Duran Duran Duran, ‘Duran’

Posted by on October 13, 2017

duran duran duran

Power Vacuum, 7.25.2017

Philadelphia native Ed Flis has been making severely damaged, electro-shocked music as Duran Duran Duran for nearly two decade now. When I moved to New Jersey to attend college at Rutgers University in 2002, and started going to breakcore shows at people’s houses, he was one of the first artists that really had me fixated on that scene. His work at that time was heavily inspired by Shizuo and other DHR and Ambush artists, mashing up noisy breakbeats with punk attitude, but his tracks packed in a wider range of samples (everything from gangsta rap to Slayer guitar riffs to Ace Of Base hits) and generally seemed more concentrated and chaotic — yet also more tightly focused and somehow even danceable. Not to mention faster, more distorted, and just more out there overall — the suggestive artwork on his long-delayed debut album Very Pleasure (2005) on Jason Forrest’s Cock Rock Disco label comes to mind.

After the album was finally out, Ed’s music shifted significantly. He stopped using tracker programs and upgraded to a more high-tech setup. It slowed down somewhat, sometimes losing the fixation on breakbeats or cheeky samples. Instead of cracked-out jungle, his main reference points seemed to be Miami booty bass, Detroit electro/ghettotech, and good old fashioned gabber. Planet Mu released his “Face Blast” single in 2007, and a few other one-offs and split singles appeared (one of which included a hard house edit of Black Sabbath’s “Supernaut”) but the second album, Over Hard, didn’t arrive until 2010. At some point, he moved to Berlin and eventually started working for Ableton. Aside from a few compilation tracks and a 2014 EP on Tigerbeat 6 (Rejectro), DDD hasn’t been heard from too much until this year. UK label Power Vacuum kicked off 2017 with the Vectors 3 compilation, which included DDD’s “Drap Jam” along with other killer tracks from Pan Daijing and Beau Wanzer. Now the label is releasing Ed’s third album, which is simply titled Duran.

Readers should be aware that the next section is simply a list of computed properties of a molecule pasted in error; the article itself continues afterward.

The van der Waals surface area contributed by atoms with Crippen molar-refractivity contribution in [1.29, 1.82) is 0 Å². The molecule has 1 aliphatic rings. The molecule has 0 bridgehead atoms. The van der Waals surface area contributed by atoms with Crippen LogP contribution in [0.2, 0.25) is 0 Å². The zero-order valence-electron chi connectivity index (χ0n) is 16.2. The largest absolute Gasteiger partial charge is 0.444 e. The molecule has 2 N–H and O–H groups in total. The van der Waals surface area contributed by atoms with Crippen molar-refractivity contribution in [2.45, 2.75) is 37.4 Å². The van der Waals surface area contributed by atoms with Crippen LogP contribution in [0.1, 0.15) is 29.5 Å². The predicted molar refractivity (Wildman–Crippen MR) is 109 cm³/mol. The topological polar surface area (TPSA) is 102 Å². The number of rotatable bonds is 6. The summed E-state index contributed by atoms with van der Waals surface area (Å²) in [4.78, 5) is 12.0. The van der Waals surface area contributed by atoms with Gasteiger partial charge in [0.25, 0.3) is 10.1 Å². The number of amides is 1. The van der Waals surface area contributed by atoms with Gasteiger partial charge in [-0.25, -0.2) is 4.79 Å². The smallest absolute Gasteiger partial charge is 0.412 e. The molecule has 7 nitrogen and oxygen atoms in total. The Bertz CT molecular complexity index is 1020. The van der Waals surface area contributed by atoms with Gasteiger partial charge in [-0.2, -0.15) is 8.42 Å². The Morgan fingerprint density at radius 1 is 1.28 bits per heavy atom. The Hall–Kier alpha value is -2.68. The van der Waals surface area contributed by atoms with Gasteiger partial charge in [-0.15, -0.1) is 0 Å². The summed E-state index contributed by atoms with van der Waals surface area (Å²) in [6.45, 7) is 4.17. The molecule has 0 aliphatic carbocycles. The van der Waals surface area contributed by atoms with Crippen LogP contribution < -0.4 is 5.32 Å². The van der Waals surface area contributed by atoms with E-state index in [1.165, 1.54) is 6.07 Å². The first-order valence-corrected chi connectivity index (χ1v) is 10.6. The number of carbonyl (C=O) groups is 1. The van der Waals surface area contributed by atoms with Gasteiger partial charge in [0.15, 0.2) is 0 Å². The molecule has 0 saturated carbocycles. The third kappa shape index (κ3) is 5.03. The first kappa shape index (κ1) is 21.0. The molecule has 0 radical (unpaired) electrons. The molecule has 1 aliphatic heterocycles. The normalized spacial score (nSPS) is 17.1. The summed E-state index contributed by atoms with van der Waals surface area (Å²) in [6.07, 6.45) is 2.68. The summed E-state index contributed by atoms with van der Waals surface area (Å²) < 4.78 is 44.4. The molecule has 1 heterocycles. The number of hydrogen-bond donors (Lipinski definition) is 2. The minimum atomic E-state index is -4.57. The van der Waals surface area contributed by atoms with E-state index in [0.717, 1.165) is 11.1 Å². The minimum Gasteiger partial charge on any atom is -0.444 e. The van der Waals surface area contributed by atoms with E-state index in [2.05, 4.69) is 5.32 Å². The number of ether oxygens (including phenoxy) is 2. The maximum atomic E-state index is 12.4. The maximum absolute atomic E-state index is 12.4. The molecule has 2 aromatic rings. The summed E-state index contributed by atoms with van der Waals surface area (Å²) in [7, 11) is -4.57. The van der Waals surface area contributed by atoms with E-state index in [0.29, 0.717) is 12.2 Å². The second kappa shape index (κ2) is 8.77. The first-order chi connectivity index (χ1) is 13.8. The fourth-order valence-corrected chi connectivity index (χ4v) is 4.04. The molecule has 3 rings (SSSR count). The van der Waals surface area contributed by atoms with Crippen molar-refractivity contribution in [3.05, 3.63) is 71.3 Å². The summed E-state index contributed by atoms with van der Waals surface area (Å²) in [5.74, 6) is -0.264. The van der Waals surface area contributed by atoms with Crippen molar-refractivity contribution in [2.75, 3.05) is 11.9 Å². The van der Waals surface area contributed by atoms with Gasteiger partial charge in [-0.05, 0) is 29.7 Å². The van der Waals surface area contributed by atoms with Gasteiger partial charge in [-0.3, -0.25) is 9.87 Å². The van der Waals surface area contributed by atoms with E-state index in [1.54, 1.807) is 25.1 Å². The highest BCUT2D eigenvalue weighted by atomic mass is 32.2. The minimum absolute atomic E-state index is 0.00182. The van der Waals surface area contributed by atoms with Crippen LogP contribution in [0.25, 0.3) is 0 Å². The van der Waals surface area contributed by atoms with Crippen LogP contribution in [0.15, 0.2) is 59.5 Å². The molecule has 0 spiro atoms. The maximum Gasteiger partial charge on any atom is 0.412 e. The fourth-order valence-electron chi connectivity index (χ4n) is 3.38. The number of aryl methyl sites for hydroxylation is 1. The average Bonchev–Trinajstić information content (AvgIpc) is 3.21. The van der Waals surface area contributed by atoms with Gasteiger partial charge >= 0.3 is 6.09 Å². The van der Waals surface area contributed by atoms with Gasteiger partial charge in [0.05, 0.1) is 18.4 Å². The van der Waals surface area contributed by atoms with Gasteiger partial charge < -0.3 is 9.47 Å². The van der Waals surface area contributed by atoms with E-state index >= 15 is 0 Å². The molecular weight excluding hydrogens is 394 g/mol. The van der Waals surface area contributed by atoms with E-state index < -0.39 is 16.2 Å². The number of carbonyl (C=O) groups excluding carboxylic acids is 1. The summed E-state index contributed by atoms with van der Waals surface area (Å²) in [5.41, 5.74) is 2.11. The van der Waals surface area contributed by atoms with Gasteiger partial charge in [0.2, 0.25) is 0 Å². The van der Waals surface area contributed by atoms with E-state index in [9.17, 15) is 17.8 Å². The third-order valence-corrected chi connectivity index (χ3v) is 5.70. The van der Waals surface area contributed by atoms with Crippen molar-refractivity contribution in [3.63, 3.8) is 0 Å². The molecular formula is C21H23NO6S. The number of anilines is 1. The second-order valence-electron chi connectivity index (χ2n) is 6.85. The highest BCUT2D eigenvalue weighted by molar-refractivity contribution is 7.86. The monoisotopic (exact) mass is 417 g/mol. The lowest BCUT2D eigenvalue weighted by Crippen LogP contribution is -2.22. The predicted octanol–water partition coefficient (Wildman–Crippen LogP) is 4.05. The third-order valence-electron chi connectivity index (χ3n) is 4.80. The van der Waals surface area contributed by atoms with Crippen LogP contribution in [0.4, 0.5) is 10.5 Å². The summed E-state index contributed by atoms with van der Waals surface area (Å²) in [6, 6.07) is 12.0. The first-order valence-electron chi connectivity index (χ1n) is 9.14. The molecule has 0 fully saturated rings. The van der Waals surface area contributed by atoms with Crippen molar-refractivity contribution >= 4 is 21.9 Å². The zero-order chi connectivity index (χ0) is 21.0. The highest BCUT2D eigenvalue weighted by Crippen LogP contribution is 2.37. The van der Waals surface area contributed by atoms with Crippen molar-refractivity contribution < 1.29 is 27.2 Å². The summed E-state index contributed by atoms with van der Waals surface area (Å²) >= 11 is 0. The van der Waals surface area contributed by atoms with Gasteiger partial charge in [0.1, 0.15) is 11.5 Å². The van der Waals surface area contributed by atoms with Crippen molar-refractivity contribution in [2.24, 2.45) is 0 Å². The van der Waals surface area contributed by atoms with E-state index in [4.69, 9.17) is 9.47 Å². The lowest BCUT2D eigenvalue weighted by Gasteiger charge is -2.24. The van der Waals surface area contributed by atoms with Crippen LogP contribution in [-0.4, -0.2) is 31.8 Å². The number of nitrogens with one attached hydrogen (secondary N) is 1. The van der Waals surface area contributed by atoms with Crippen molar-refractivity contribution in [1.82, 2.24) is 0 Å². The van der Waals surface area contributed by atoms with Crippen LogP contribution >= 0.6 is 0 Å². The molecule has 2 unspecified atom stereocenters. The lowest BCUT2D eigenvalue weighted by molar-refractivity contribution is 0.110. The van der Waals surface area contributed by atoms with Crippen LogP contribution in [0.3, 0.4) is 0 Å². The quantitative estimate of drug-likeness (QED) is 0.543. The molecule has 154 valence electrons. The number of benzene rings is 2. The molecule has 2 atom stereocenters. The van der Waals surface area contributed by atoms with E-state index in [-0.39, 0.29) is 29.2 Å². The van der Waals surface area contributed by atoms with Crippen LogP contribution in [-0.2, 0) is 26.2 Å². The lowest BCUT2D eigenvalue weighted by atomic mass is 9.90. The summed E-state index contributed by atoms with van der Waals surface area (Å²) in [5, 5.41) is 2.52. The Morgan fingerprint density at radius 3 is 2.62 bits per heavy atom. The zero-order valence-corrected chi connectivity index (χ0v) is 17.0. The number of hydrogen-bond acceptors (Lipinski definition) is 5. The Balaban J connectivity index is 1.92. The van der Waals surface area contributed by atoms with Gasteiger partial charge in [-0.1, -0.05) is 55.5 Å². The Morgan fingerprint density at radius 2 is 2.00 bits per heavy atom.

From the start, this seems to be his most focused work to date. The tracks pay more attention to space, and many of the sounds and subtle manipulations stand out more. Still heavy and propulsive, not to mention nervy and glitchy, they’re more fine-tuned to work on the dancefloor if nothing else. Though this doesn’t mean it sounds clinical; the tracks hit on an energetic rush and keep building. “Pearls and Strawberries” starts out with a heavy bonking beat which gets pumped up with acid squiggles, and is constantly tripped up by stutters and sheets of white noise. Plus there’s a wailing noise in the background that sounds like a pterodactyl or something, constantly keeping the listener alert. “Pryor Acid” may be self-explanatory — it starts off with a dazed sample from Richard, then the beat kicks in and it turns into a mutated hard electro track, with more sliced-and-diced samples flying around the high-speed pop-and-lock beat. Artists like Autechre have always been heavily influenced by old-school hip-hop and electro, and while this would never be mistaken for Afrika Bambaataa, it still seems a bit more in the spirit of the old school more than most IDM. More the type that someone could actually breakdance to.

“Drug Life” is the album’s centerpiece, and maybe the most club-friendly track on the album. It seems poised, determined, and ready to pounce, and then it does, adding some tricky breaks here and there and just keeping up its momentum. “Sexus” is faster and closer to intelligent drum’n’bass, but with sporadic beats which seem bunched together in giant clumps. They drill holes in the floor while metallic rivets fly around counterclockwise. “Street Trash” is slower and more low-down, with a squishy beats at a steady tempo, constantly surrounded by a growling burst of bass. A snatch of a flute trill gives the track a hint of lounginess, but this is offset by all the strange shrieking sounds and shadowy echo inhabiting the empty space.

Like Over Hard, Duran saves the most intense tracks for the very end. “Untitled” is even more of a short-circuited b-boy battle track than “Pryor Acid,” with an increasingly intense gabber beat doused in glitches and radioactive scratching. “Marathon Man” is where it all piles on and gets overloaded. There’s alarmed horns which sound like a freight truck warning you that you’re about to get run over, and the breaks and noise manipulations make you feel like it’s actually happening. Altogether, the album is another massive slab of finely controlled madness from one of the best in the business.